What is a ventral hernia
A ventral hernia is any hernia on the front of the abdominal wall. These usually occur around the umbilicus (umbilical hernia, paraumbilical hernia) or in the midline of the abdomen (epigastric hernia). Occasionally ventral hernias occur in other locations on the abdominal wall.
What does the operation involve
Ventral hernias can be repaired either by an open operation or using laparoscopic (keyhole) surgery techniques. Both are performed under general anaesthetic.
Small ventral hernias are best repaired with an open technique. A small incision is made under the hernia and it is gently pushed back into the abdomen. The defect in the wall is then either sutured or reinforced with synthetic mesh. The procedure usually takes about 30 minutes.
Larger ventral hernias or those that have recurred following a previous open repair or within a scar from previous abdominal surgery may be repaired using laparoscopic techniques. Under a general anaesthetic a small port is put into the abdomen through which a telescope will be inserted and gas (carbon dioxide) is pumped to distend the abdomen. Further small tubes are inserted through which the surgeon puts the instruments.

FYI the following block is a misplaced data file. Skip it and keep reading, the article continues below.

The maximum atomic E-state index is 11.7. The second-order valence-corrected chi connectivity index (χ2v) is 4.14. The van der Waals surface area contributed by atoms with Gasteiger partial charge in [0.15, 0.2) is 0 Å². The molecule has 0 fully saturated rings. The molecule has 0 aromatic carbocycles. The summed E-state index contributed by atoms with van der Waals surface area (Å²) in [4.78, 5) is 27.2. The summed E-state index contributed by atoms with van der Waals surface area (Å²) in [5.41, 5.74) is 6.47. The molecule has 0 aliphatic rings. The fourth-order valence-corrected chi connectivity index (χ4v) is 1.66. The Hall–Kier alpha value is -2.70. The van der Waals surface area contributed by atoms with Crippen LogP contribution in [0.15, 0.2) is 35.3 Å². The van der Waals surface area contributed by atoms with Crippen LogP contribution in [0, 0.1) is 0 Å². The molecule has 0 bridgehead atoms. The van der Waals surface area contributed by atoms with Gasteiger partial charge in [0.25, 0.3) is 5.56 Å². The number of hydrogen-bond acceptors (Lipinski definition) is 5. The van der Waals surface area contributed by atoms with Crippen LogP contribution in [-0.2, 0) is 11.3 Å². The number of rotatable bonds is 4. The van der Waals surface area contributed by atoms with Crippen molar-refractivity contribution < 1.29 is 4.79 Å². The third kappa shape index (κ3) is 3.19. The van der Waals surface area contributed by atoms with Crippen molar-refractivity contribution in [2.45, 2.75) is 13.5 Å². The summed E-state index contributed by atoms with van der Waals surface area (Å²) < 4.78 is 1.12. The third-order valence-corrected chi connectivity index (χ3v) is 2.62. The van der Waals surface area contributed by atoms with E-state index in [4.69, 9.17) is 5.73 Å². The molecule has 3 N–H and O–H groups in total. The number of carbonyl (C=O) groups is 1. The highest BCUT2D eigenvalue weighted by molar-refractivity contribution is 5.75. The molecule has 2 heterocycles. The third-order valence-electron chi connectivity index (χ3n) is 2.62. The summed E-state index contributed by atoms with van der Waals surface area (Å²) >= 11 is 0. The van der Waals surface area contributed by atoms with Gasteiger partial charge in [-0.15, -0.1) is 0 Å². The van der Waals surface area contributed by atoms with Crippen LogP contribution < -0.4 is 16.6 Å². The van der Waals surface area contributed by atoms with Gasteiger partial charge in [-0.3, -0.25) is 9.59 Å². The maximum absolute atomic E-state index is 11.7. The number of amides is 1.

The surgeon will reduce the hernia contents into the abdomen and a piece of synthetic mesh is tacked to the abdominal wall to reinforce the wall. The ports will be removed and the wounds closed with glue.
What are the benefits of surgery
The aim of surgery is that the hernia should be repaired and that you should be free of pain and able to return to normal activity and exercise. You will also be free of the risk of complications.
The chance of the hernia recurring after surgery is approximately 5%. This may require a further operation.
Most patients can have a small ventral hernia repaired as a day case procedure although occasionally people may prefer to stay one night. Larger hernias and laparoscopic hernia repairs usually require 1-2 nights stay in hospital.
Depending on the size of the hernia you will be able to return to work within 1-2 weeks and gradual return to full activity with 2-4 weeks.
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